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Thanks for the replies guys! "Irelands Child", I have your schematic but looking at it I notice a 10 amp fuse. If the fuse blows, for whatever reason, then I assume that everything is dead in the car. This means that if you have power doors then you would have to tap from the positive lead (#1) of the solenoid before the fuse, as the power to the doors draws more than 10 amps. Reasoning: You have to get inside because you have a cable release inside the car for your trunk (where the battery and the solenoid/fuse disconnect is) and you have to replace the fuse, which is also inside the car which also feeds the linear actuators that open the trunk. Going through these motions as I have the battery in the trunk and the trunk has actuators. Been caught more than once with blown fuses or dead battery.
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Old 05-16-2013, 04:45 AM
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I didn't go back and fully reread my original post but I have my electric trunk lift as well as the stereo on a bypass circuit which have their own set of fuses. If you were to do this mod on a computer controlled engine, that too would need to be on the bypass circuit.
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Old 05-23-2013, 07:01 PM
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Quote:
Originally Posted by Joe G View Post
Here is what I have been using lately. Its a latching or bi-stable impulse solenoid sold through Watsons Streetworks. Trip the solenoid and it turns on and stays on, trip it again and it turns off and stays off. Works with any momentary switch or button rated for 1 amp or more, and it only draws power while the button is pressed.

Much of what I work on are street rods, and one of the neat things about this is it can be made to work by remote control (of course the remote receiver would have to be wired so it gets power upstream of the battery shut-off solenoid). I've put in six or seven of them in the past few years, and haven't had any problems yet.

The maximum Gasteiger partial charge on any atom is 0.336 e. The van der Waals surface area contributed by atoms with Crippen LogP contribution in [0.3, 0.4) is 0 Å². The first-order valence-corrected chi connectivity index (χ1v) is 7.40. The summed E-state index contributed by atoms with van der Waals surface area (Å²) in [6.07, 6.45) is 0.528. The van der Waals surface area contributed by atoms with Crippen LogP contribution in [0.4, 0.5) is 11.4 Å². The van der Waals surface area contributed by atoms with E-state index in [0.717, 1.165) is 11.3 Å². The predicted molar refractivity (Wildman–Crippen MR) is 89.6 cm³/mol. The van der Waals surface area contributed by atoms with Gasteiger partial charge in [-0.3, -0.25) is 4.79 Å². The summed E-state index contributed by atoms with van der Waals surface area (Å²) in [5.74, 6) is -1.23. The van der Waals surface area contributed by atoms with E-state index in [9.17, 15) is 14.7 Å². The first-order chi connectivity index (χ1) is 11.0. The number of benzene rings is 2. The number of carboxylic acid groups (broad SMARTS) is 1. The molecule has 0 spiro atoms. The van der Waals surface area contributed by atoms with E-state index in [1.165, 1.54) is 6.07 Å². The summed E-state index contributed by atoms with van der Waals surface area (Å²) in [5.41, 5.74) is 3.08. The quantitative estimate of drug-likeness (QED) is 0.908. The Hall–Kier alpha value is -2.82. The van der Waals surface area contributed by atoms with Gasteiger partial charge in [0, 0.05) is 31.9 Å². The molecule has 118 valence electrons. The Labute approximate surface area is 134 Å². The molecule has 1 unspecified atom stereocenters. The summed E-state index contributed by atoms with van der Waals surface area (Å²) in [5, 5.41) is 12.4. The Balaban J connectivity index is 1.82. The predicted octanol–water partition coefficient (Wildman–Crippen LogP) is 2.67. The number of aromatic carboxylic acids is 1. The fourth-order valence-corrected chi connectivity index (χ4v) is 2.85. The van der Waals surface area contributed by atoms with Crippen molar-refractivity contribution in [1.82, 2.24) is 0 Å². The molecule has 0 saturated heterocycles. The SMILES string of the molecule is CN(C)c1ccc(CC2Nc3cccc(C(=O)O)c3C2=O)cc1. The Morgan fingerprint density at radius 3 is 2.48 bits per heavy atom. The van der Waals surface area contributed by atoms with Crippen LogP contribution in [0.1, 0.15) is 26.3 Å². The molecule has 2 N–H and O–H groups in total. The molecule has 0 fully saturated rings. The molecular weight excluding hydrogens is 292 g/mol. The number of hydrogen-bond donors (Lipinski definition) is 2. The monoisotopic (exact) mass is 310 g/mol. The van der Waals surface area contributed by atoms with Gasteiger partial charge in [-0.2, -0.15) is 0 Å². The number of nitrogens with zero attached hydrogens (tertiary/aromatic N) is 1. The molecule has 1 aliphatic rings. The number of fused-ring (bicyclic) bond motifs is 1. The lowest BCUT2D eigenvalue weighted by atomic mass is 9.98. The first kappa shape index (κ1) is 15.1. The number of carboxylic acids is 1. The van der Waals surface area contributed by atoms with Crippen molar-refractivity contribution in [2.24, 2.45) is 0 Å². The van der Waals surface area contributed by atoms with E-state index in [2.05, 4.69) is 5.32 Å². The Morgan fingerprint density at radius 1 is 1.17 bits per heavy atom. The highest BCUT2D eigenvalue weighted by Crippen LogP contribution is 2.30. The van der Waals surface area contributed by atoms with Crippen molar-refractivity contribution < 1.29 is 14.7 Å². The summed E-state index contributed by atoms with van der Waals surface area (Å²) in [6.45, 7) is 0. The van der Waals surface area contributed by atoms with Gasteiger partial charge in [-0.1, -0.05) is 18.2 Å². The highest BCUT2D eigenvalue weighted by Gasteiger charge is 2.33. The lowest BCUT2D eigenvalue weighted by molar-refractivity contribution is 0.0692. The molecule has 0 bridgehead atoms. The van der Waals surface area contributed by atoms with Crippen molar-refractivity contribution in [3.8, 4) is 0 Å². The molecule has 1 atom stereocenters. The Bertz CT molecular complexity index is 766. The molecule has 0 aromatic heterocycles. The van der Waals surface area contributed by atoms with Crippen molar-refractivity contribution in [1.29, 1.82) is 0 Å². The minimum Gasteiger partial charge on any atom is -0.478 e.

It's kind of expensive though...$110 + frt + switch
(link)


Here's the rear electrical panel in a '39 Ford street rod I wired recently. The battery disconnect solenoid is in the lower middle.



Hope this helps.....
Joe G.
Can this system be activated with a keyless remote ,as I have a seprate battery for my security system ,so I want to shut down all other electronics
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Old 05-23-2013, 07:16 PM
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496

Sure, if you have an aux channel in your current alarm system ie..... trunk release, that output signal can be used to pwr a relay that in turn would pwr the solenoid. If the current from the output is strong enough, it could be used to fire the solenoid directly.
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Old 05-23-2013, 07:24 PM
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Originally Posted by EOD Guy View Post
496

Sure, if you have an aux channel in your current alarm system ie..... trunk release, that output signal can be used to pwr a relay that in turn would pwr the solenoid. If the current from the output is strong enough, it could be used to fire the solenoid directly.
I have three channels left on my remote 2- 5 anp and 1- 3 amp,my wireless has its own relays ,so I could use them to trigger this relay ,Thanks for the help.
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Old 06-18-2013, 01:16 PM